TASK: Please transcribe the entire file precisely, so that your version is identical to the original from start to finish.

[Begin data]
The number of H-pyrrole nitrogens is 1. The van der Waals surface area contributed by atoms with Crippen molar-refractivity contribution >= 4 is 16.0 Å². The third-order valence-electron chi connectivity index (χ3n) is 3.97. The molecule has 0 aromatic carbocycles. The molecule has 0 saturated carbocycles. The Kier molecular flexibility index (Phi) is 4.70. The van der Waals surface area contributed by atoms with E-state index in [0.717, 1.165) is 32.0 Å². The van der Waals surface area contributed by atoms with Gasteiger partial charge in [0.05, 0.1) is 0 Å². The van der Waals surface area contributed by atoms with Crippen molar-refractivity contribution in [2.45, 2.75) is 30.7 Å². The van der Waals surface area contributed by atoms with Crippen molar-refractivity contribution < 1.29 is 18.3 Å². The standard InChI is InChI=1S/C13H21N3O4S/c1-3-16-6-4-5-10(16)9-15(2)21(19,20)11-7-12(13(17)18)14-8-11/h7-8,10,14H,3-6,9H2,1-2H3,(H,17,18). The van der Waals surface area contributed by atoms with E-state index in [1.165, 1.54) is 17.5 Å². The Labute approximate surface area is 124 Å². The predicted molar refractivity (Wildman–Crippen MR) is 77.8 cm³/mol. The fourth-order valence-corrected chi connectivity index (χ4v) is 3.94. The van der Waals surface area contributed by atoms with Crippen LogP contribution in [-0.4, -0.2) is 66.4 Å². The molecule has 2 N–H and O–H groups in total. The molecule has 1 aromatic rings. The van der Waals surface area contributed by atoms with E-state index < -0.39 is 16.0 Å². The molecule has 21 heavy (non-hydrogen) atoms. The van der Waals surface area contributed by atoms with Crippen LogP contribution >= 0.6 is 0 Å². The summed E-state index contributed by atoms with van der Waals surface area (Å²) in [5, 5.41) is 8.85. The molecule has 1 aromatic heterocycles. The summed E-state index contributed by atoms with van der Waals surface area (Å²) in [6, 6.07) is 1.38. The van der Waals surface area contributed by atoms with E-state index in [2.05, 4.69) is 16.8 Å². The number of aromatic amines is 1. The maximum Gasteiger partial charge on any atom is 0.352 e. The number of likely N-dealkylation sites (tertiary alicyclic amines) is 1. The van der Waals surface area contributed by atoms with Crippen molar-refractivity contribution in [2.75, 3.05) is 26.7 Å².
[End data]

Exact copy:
The number of H-pyrrole nitrogens is 1. The van der Waals surface area contributed by atoms with Crippen molar-refractivity contribution >= 4 is 16.0 Å². The third-order valence-electron chi connectivity index (χ3n) is 3.97. The molecule has 0 aromatic carbocycles. The molecule has 0 saturated carbocycles. The Kier molecular flexibility index (Phi) is 4.70. The van der Waals surface area contributed by atoms with E-state index in [0.717, 1.165) is 32.0 Å². The van der Waals surface area contributed by atoms with Gasteiger partial charge in [0.05, 0.1) is 0 Å². The van der Waals surface area contributed by atoms with Crippen molar-refractivity contribution in [2.45, 2.75) is 30.7 Å². The van der Waals surface area contributed by atoms with Crippen molar-refractivity contribution < 1.29 is 18.3 Å². The standard InChI is InChI=1S/C13H21N3O4S/c1-3-16-6-4-5-10(16)9-15(2)21(19,20)11-7-12(13(17)18)14-8-11/h7-8,10,14H,3-6,9H2,1-2H3,(H,17,18). The van der Waals surface area contributed by atoms with E-state index in [1.165, 1.54) is 17.5 Å². The Labute approximate surface area is 124 Å². The predicted molar refractivity (Wildman–Crippen MR) is 77.8 cm³/mol. The fourth-order valence-corrected chi connectivity index (χ4v) is 3.94. The van der Waals surface area contributed by atoms with Crippen LogP contribution in [-0.4, -0.2) is 66.4 Å². The molecule has 2 N–H and O–H groups in total. The molecule has 1 aromatic rings. The van der Waals surface area contributed by atoms with E-state index < -0.39 is 16.0 Å². The molecule has 21 heavy (non-hydrogen) atoms. The van der Waals surface area contributed by atoms with Crippen LogP contribution >= 0.6 is 0 Å². The summed E-state index contributed by atoms with van der Waals surface area (Å²) in [5, 5.41) is 8.85. The molecule has 1 aromatic heterocycles. The summed E-state index contributed by atoms with van der Waals surface area (Å²) in [6, 6.07) is 1.38. The van der Waals surface area contributed by atoms with E-state index in [2.05, 4.69) is 16.8 Å². The number of aromatic amines is 1. The maximum Gasteiger partial charge on any atom is 0.352 e. The number of likely N-dealkylation sites (tertiary alicyclic amines) is 1. The van der Waals surface area contributed by atoms with Crippen molar-refractivity contribution in [2.75, 3.05) is 26.7 Å².